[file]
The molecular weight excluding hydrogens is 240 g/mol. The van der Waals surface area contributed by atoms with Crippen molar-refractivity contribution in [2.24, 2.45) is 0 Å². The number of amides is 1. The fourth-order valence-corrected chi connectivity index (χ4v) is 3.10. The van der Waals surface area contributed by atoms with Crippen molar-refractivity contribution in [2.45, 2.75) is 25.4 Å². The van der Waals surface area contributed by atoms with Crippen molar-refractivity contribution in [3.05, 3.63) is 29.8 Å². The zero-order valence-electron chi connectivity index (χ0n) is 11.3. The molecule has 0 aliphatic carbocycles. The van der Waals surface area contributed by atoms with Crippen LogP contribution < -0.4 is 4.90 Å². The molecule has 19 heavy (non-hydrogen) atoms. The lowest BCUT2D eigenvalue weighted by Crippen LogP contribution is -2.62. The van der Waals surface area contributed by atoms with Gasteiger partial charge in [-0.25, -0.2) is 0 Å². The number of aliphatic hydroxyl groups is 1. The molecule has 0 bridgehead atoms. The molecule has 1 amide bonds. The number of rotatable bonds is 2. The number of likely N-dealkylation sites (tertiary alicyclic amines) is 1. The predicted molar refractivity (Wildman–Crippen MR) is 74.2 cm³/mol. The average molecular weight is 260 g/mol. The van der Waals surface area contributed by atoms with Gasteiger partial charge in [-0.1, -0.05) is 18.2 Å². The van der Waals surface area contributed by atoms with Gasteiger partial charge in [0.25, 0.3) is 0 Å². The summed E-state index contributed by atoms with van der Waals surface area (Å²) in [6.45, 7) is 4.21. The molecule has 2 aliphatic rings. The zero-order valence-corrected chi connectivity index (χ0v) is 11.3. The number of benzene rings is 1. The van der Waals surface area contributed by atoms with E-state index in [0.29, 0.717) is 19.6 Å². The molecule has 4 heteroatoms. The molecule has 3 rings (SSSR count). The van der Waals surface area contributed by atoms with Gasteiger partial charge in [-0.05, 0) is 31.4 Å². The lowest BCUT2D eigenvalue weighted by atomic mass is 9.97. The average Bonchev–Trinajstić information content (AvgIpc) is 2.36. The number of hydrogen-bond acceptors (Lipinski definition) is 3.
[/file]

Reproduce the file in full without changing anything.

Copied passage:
The molecular weight excluding hydrogens is 240 g/mol. The van der Waals surface area contributed by atoms with Crippen molar-refractivity contribution in [2.24, 2.45) is 0 Å². The number of amides is 1. The fourth-order valence-corrected chi connectivity index (χ4v) is 3.10. The van der Waals surface area contributed by atoms with Crippen molar-refractivity contribution in [2.45, 2.75) is 25.4 Å². The van der Waals surface area contributed by atoms with Crippen molar-refractivity contribution in [3.05, 3.63) is 29.8 Å². The zero-order valence-electron chi connectivity index (χ0n) is 11.3. The molecule has 0 aliphatic carbocycles. The van der Waals surface area contributed by atoms with Crippen LogP contribution < -0.4 is 4.90 Å². The molecule has 19 heavy (non-hydrogen) atoms. The lowest BCUT2D eigenvalue weighted by Crippen LogP contribution is -2.62. The van der Waals surface area contributed by atoms with Gasteiger partial charge in [-0.25, -0.2) is 0 Å². The number of aliphatic hydroxyl groups is 1. The molecule has 0 bridgehead atoms. The molecule has 1 amide bonds. The number of rotatable bonds is 2. The number of likely N-dealkylation sites (tertiary alicyclic amines) is 1. The predicted molar refractivity (Wildman–Crippen MR) is 74.2 cm³/mol. The average molecular weight is 260 g/mol. The van der Waals surface area contributed by atoms with Gasteiger partial charge in [-0.1, -0.05) is 18.2 Å². The van der Waals surface area contributed by atoms with Gasteiger partial charge in [0.25, 0.3) is 0 Å². The summed E-state index contributed by atoms with van der Waals surface area (Å²) in [6.45, 7) is 4.21. The molecule has 2 aliphatic rings. The zero-order valence-corrected chi connectivity index (χ0v) is 11.3. The number of benzene rings is 1. The van der Waals surface area contributed by atoms with E-state index in [0.29, 0.717) is 19.6 Å². The molecule has 4 heteroatoms. The molecule has 3 rings (SSSR count). The van der Waals surface area contributed by atoms with Gasteiger partial charge in [-0.05, 0) is 31.4 Å². The lowest BCUT2D eigenvalue weighted by atomic mass is 9.97. The average Bonchev–Trinajstić information content (AvgIpc) is 2.36. The number of hydrogen-bond acceptors (Lipinski definition) is 3.